How will climate change affect the sustainability of Arctic villages over the next forty years? This question motivated a collaboration of 23 researchers and four Arctic communities (Old Crow, YT Canada; Aklavik, NT Canada; Fort McPherson, NT Canada; and Arctic Village, AK USA) in or near the range of the Porcupine Caribou Herd. We drew on existing research and local knowledge to examine potential effects of climate change, petroleum development, tourism, and government spending cutbacks on the sustainability of four Arctic villages. We used data across eight disciplines to develop an Arctic Community Synthesis Model and a web-based, interactive Possible Futures Model. Results suggested that climate warming will increase vegetation biomass within the herd’s summer range. However, despite forage increasing, the herd was projected as likely to decline with a warming climate due to increased insect harassment in the summer and potentially greater winter snow depths. There was a strong negative correlation between hypothetical, development-induced displacement of cows and calves from utilized calving grounds and calf survival during June. The results suggested that climate warming coupled with petroleum development would cause a decline in caribou harvest by local communities. Because the Synthesis Model inherits uncertainties associated with each component model, sensitivity analysis is required. Scientists and stakeholders agreed that: 1) although simulation models are incomplete abstractions of the real world, they helped bring scientific and community knowledge together; and, 2) relationships established across disciplines and between scientists and communities were a valuable outcome of the study.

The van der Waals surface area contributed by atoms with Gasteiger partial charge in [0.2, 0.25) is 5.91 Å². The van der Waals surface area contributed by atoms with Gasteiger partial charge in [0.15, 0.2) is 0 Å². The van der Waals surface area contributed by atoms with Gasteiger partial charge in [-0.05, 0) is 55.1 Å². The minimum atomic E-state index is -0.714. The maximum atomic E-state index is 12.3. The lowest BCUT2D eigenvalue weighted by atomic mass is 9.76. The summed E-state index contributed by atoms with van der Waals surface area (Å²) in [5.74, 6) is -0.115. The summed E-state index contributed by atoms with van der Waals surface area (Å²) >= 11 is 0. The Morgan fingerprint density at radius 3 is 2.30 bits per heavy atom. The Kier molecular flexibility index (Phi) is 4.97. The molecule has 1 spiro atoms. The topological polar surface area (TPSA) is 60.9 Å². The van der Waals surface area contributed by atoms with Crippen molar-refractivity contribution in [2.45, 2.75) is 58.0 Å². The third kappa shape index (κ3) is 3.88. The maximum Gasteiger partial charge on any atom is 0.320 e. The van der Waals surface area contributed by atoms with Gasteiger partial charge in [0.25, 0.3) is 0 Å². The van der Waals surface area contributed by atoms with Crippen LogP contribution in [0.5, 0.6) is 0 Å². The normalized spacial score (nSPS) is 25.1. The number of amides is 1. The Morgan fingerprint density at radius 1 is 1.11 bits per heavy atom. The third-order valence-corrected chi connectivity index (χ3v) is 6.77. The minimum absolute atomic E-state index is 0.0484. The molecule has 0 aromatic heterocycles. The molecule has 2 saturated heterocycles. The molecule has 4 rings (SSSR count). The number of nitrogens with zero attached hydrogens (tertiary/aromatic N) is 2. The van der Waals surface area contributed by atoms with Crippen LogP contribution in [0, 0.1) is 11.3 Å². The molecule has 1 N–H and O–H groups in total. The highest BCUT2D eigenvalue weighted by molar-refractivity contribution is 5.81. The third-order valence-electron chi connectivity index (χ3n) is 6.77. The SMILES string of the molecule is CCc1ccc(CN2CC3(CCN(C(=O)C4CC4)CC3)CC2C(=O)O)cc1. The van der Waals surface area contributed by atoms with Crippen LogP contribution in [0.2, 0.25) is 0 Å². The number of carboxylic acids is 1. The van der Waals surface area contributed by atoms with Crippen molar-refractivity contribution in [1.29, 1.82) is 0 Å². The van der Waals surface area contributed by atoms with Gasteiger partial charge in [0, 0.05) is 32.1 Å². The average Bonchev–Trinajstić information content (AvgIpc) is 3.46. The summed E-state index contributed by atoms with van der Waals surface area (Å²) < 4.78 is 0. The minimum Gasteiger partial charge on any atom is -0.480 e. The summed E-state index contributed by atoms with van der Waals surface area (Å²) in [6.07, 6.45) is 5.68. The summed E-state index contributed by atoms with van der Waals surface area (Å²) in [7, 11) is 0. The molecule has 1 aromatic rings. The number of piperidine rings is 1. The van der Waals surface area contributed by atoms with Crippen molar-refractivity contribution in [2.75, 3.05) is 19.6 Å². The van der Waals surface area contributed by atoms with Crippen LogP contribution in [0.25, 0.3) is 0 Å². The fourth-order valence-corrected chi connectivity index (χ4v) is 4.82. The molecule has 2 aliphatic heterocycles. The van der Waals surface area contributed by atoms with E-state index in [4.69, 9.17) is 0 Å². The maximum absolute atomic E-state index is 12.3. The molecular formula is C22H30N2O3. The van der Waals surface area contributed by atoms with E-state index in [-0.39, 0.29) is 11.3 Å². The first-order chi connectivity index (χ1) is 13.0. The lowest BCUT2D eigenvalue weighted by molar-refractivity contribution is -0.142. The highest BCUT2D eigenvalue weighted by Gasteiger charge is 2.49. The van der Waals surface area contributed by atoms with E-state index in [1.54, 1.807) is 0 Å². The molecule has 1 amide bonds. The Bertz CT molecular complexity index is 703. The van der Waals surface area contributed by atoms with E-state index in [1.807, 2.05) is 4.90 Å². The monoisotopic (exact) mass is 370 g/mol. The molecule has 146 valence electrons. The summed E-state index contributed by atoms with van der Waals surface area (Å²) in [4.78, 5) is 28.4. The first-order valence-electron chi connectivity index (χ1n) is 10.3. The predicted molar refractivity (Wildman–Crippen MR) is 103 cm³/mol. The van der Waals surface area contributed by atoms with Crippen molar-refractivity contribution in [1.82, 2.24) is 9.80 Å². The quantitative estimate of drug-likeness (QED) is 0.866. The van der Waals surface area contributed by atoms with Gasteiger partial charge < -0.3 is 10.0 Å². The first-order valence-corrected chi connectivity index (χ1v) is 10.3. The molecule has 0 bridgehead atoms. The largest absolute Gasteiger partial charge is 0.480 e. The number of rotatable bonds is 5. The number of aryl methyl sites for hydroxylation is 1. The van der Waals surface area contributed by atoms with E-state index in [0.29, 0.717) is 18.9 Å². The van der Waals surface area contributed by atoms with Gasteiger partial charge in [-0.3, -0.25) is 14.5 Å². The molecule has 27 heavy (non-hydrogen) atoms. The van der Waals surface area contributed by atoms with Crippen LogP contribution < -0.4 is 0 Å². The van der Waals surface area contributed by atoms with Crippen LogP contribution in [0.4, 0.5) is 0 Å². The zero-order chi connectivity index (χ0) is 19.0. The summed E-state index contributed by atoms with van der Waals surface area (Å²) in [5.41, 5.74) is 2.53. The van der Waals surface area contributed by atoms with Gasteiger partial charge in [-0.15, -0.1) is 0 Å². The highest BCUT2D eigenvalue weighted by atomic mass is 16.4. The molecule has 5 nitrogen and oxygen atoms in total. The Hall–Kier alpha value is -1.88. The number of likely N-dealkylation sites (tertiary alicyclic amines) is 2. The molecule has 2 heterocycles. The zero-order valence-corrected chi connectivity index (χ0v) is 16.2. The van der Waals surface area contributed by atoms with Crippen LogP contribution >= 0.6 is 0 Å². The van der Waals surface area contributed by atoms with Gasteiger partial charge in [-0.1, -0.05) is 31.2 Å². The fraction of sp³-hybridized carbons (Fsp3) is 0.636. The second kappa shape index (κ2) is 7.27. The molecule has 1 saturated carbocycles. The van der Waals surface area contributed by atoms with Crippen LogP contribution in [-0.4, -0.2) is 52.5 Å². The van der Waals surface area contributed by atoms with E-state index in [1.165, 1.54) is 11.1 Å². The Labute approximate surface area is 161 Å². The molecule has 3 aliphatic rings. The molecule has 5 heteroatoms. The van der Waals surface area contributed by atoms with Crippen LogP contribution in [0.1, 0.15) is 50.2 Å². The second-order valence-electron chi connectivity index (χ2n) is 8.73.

Content related to: habitat monitoring
The project was a short-term research exchange between Indigenous communities and scholars in Canada and Sweden, comparing Elder's perspectives on changing environments and livelihoods with focus on caribou/reindeer habitats.
Métis Nation of Alberta (MNA) Region 5 developed a narrative plan to support a Caribou Monitoring program.
Region 5 implemented a Community-Based Caribou Monitoring Initiative. The Initiative will aim to inform our citizens of the Caribou Monitoring Program and to identify and gather information on cultural and environmental indicators on Traditional Land Use Areas (TLUAs) where Caribou may live in Region 5.
The Initiative were structured in three overlapping phases:
- Métis Community Engagement in 2022-2023, and
- Training on Caribou and planning regarding the installation of the Wildlife Camera, and